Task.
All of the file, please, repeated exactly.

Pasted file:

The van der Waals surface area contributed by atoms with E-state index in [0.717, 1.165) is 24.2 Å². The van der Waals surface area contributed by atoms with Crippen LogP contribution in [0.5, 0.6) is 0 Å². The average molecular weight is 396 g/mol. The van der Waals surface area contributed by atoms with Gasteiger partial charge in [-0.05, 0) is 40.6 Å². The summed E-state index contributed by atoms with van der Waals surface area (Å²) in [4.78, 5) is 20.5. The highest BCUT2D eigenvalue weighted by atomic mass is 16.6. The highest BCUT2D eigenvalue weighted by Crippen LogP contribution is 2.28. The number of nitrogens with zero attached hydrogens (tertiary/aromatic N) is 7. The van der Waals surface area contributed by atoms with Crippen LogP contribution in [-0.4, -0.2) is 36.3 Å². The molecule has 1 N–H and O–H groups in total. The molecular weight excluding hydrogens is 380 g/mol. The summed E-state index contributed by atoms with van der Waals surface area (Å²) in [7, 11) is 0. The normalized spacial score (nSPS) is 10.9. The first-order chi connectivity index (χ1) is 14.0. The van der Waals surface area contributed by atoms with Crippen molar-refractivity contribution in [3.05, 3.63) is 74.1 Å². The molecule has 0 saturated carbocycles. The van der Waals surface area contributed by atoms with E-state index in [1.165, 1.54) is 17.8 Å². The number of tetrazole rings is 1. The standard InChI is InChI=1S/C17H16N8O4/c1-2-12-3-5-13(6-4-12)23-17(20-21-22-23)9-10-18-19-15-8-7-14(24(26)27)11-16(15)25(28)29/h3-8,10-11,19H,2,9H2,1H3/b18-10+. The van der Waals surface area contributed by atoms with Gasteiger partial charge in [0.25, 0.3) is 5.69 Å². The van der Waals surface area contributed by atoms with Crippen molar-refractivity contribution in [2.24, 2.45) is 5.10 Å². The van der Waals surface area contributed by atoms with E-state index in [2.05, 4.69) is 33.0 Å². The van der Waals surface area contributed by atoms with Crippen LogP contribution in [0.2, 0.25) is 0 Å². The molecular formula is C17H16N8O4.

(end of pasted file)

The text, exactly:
The van der Waals surface area contributed by atoms with E-state index in [0.717, 1.165) is 24.2 Å². The van der Waals surface area contributed by atoms with Crippen LogP contribution in [0.5, 0.6) is 0 Å². The average molecular weight is 396 g/mol. The van der Waals surface area contributed by atoms with Gasteiger partial charge in [-0.05, 0) is 40.6 Å². The summed E-state index contributed by atoms with van der Waals surface area (Å²) in [4.78, 5) is 20.5. The highest BCUT2D eigenvalue weighted by atomic mass is 16.6. The highest BCUT2D eigenvalue weighted by Crippen LogP contribution is 2.28. The number of nitrogens with zero attached hydrogens (tertiary/aromatic N) is 7. The van der Waals surface area contributed by atoms with Crippen LogP contribution in [-0.4, -0.2) is 36.3 Å². The molecule has 1 N–H and O–H groups in total. The molecular weight excluding hydrogens is 380 g/mol. The summed E-state index contributed by atoms with van der Waals surface area (Å²) in [7, 11) is 0. The normalized spacial score (nSPS) is 10.9. The first-order chi connectivity index (χ1) is 14.0. The van der Waals surface area contributed by atoms with Crippen molar-refractivity contribution in [3.05, 3.63) is 74.1 Å². The molecule has 0 saturated carbocycles. The van der Waals surface area contributed by atoms with E-state index in [1.165, 1.54) is 17.8 Å². The number of tetrazole rings is 1. The standard InChI is InChI=1S/C17H16N8O4/c1-2-12-3-5-13(6-4-12)23-17(20-21-22-23)9-10-18-19-15-8-7-14(24(26)27)11-16(15)25(28)29/h3-8,10-11,19H,2,9H2,1H3/b18-10+. The van der Waals surface area contributed by atoms with Gasteiger partial charge in [0.25, 0.3) is 5.69 Å². The van der Waals surface area contributed by atoms with Crippen molar-refractivity contribution in [2.24, 2.45) is 5.10 Å². The van der Waals surface area contributed by atoms with E-state index in [2.05, 4.69) is 33.0 Å². The van der Waals surface area contributed by atoms with Crippen LogP contribution in [0.2, 0.25) is 0 Å². The molecular formula is C17H16N8O4.